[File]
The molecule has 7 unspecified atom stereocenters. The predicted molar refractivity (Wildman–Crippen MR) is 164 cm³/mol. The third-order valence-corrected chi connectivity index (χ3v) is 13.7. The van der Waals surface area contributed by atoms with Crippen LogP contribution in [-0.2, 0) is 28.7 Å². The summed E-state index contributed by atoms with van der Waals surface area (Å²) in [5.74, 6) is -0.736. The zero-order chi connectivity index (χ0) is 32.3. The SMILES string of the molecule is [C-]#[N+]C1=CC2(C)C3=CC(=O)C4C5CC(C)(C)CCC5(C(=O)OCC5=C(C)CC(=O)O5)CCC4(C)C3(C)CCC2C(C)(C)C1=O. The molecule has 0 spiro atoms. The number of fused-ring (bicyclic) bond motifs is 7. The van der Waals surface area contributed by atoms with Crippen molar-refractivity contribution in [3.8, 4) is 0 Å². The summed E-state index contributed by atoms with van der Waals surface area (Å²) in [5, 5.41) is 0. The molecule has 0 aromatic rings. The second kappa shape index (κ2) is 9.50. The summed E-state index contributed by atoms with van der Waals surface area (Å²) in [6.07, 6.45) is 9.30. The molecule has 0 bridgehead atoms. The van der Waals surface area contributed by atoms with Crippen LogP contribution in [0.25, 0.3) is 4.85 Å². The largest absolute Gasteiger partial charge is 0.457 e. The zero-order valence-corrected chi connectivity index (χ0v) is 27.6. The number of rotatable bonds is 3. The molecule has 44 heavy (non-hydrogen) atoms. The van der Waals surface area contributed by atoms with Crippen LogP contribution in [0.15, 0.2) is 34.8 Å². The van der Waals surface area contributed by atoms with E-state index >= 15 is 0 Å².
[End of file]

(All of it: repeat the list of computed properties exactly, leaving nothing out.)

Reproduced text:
The molecule has 7 unspecified atom stereocenters. The predicted molar refractivity (Wildman–Crippen MR) is 164 cm³/mol. The third-order valence-corrected chi connectivity index (χ3v) is 13.7. The van der Waals surface area contributed by atoms with Crippen LogP contribution in [-0.2, 0) is 28.7 Å². The summed E-state index contributed by atoms with van der Waals surface area (Å²) in [5.74, 6) is -0.736. The zero-order chi connectivity index (χ0) is 32.3. The SMILES string of the molecule is [C-]#[N+]C1=CC2(C)C3=CC(=O)C4C5CC(C)(C)CCC5(C(=O)OCC5=C(C)CC(=O)O5)CCC4(C)C3(C)CCC2C(C)(C)C1=O. The molecule has 0 spiro atoms. The number of fused-ring (bicyclic) bond motifs is 7. The van der Waals surface area contributed by atoms with Crippen molar-refractivity contribution in [3.8, 4) is 0 Å². The summed E-state index contributed by atoms with van der Waals surface area (Å²) in [5, 5.41) is 0. The molecule has 0 aromatic rings. The second kappa shape index (κ2) is 9.50. The summed E-state index contributed by atoms with van der Waals surface area (Å²) in [6.07, 6.45) is 9.30. The molecule has 0 bridgehead atoms. The van der Waals surface area contributed by atoms with Crippen LogP contribution in [0.25, 0.3) is 4.85 Å². The largest absolute Gasteiger partial charge is 0.457 e. The zero-order valence-corrected chi connectivity index (χ0v) is 27.6. The number of rotatable bonds is 3. The molecule has 44 heavy (non-hydrogen) atoms. The van der Waals surface area contributed by atoms with Crippen LogP contribution in [0.15, 0.2) is 34.8 Å². The van der Waals surface area contributed by atoms with E-state index >= 15 is 0 Å².